BLOGtober Round Up!

November 30th. I can’t believe it. This past month has flown by, faster than I can remember any month going ever!  I feel like I blinked and missed it!

You’ll remember that last month I was attempting to blog every day for the month of October, BLOGtober… I managed 28 out of 30 days. Not too bad!  You may also remember that I was blogging via my three different blogs: 

It’s a little tricky to track them all so I thought I’d round them all up here for you to read.  Here goes…

October 1st:

Welcome to BLOGtober!

October 2nd:

Lost Along the Way…

October 3rd:

Baby Claudia

October 4th:

Birthday Girl

October 5th:

Beauty in the Details

October 6th:

A Grizzly Encounter

October 7th:

Wedding Nerves…

October 8th:

The Glancy Family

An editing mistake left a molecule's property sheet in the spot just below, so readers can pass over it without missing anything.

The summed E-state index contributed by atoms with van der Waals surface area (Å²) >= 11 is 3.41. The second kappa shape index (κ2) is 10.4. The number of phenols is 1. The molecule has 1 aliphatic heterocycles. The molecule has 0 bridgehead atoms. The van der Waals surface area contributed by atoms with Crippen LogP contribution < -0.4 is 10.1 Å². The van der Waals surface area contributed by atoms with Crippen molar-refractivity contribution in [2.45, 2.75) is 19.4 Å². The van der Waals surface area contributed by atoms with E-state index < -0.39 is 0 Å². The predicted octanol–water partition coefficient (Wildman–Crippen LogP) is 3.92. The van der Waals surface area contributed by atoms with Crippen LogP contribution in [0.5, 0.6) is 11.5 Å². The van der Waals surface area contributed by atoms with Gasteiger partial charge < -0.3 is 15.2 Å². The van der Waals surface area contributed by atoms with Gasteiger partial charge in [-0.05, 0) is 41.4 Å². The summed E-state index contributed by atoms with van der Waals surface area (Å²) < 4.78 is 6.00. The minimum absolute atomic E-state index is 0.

October 9th:

European Bee Eaters

October 10th:

Why I Love This Shot – A new blog series.

Facing Anxiety

I Am Enough

I Am Enough

For as long as I can remember, anxiety has played a massive role in my life. I can barely think a time where it hasn’t at least lurked somewhere in the background, threatening to rear it’s ugly head.

Most of the time, you’d never know it. I believe “high functioning” is the term used to describe it, meaning the majority of the time I can get through a day without any obvious issues or falling apart into the stereotypical anxious wreck that people tend to conjure up images of when you mention you have this. Instead I appear together, efficient, busy, organised, controlling…